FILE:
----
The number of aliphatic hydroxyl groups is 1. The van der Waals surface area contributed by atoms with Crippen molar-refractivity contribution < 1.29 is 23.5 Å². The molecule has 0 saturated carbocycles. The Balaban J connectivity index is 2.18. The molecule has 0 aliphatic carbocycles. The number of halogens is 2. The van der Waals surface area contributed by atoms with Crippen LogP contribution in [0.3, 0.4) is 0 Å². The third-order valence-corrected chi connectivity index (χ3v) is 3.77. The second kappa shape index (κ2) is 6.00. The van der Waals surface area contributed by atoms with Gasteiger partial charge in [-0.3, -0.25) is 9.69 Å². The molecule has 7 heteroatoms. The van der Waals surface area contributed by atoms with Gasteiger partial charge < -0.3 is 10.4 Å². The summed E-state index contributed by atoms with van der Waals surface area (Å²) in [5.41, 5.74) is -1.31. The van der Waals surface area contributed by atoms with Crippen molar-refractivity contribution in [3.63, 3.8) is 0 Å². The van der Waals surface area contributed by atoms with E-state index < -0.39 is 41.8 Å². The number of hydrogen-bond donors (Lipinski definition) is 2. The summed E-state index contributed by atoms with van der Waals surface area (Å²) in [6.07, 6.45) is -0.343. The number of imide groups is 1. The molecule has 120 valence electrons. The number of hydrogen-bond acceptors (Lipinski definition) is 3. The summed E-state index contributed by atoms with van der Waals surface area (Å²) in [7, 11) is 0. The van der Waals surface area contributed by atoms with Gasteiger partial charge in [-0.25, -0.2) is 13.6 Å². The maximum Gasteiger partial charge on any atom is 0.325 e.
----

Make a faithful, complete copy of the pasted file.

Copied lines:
The number of aliphatic hydroxyl groups is 1. The van der Waals surface area contributed by atoms with Crippen molar-refractivity contribution < 1.29 is 23.5 Å². The molecule has 0 saturated carbocycles. The Balaban J connectivity index is 2.18. The molecule has 0 aliphatic carbocycles. The number of halogens is 2. The van der Waals surface area contributed by atoms with Crippen LogP contribution in [0.3, 0.4) is 0 Å². The third-order valence-corrected chi connectivity index (χ3v) is 3.77. The second kappa shape index (κ2) is 6.00. The van der Waals surface area contributed by atoms with Gasteiger partial charge in [-0.3, -0.25) is 9.69 Å². The molecule has 7 heteroatoms. The van der Waals surface area contributed by atoms with Gasteiger partial charge < -0.3 is 10.4 Å². The summed E-state index contributed by atoms with van der Waals surface area (Å²) in [5.41, 5.74) is -1.31. The van der Waals surface area contributed by atoms with Crippen molar-refractivity contribution in [3.63, 3.8) is 0 Å². The van der Waals surface area contributed by atoms with E-state index < -0.39 is 41.8 Å². The number of hydrogen-bond donors (Lipinski definition) is 2. The summed E-state index contributed by atoms with van der Waals surface area (Å²) in [6.07, 6.45) is -0.343. The number of imide groups is 1. The molecule has 120 valence electrons. The number of hydrogen-bond acceptors (Lipinski definition) is 3. The summed E-state index contributed by atoms with van der Waals surface area (Å²) in [7, 11) is 0. The van der Waals surface area contributed by atoms with Gasteiger partial charge in [-0.25, -0.2) is 13.6 Å². The maximum Gasteiger partial charge on any atom is 0.325 e.